East End mental health project sees sufferers support each other

A stock image posed by an actor of someone suffering from poor mental health

The scheme is being run by the charity Mind in Tower Hamlets and Newham. - Credit: PA Archive/PA Images

People with mental health issues are to support one another in a scheme targeting hard-to-reach groups and tackling hidden homelessness.

The project will see support groups set up in 12 wards across the East End.

People with experience of mental ill health will also be trained as "peer leaders" to offer face-to-face and online help.

Black, Asian and other ethnic communities - who often don’t access support - as well as homeless people will be a particular focus.

The scheme, which hopes to reach hundreds of people, is being run by the charity Mind in Tower Hamlets and Newham.


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It benefits from £107,800 of funding from City Bridge Trust – the City of London Corporation’s charity funder.

The funding over three years will cover the cost of a project worker. The scheme will offer clients out-of-hours support, including via a WhatsApp group.

Michelle Kabia

Michelle Kabia. - Credit: Michael Cameron Photography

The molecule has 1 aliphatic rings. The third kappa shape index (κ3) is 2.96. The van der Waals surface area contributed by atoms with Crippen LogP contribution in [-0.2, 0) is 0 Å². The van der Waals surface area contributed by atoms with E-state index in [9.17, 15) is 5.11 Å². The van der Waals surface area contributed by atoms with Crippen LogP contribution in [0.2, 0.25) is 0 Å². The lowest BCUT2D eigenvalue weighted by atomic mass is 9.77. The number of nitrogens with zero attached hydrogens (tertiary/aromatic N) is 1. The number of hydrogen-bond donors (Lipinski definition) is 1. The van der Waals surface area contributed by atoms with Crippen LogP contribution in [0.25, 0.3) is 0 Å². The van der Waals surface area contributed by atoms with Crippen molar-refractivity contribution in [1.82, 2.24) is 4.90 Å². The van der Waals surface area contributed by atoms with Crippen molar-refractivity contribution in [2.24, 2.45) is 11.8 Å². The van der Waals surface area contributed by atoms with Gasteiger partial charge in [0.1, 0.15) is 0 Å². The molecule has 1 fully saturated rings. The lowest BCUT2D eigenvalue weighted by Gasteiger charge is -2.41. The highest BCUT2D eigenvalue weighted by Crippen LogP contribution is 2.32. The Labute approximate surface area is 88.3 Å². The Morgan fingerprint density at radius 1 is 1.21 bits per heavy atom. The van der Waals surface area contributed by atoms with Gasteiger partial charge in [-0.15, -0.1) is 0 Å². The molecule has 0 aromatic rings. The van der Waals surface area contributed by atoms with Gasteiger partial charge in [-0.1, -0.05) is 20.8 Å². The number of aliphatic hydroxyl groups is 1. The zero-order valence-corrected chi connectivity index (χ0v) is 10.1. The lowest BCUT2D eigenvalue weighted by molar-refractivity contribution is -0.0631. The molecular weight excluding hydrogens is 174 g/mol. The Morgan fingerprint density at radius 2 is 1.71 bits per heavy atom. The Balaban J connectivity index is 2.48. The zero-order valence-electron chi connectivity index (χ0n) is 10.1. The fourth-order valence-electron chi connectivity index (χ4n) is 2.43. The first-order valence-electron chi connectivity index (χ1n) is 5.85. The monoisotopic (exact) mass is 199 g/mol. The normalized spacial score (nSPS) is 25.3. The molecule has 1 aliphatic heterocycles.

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Michelle Kabia, chief executive of Mind in Tower Hamlets and Newham, said: “People are more likely to go into crisis out of hours when most support services are closed so having that network of peers supporting each other is vital.

“This scheme is about early intervention, reaching out to people whose voices are currently not heard and making sure they know what services are available and how to access them.”

Sally, 42, accessed Mind's Covid wellbeing, advice and information service during lockdown.

She said: “I feel better about myself now. I am able to understand myself better. I have been able to come to terms with things that have happened to me in the past and move on."

Dhruv Patel, chairman of the City of London Corporation’s City Bridge Trust committee, said: “All too often people experiencing mental health issues suffer in silence because they don’t know where to go for help.

"People from [black, Asian and minority ethnic] communities and those who are homeless are disproportionately affected.

“This scheme will have the twin benefits of providing much-needed support to those who don’t currently have it and helping the peer leaders to develop new skills and boost their confidence.”

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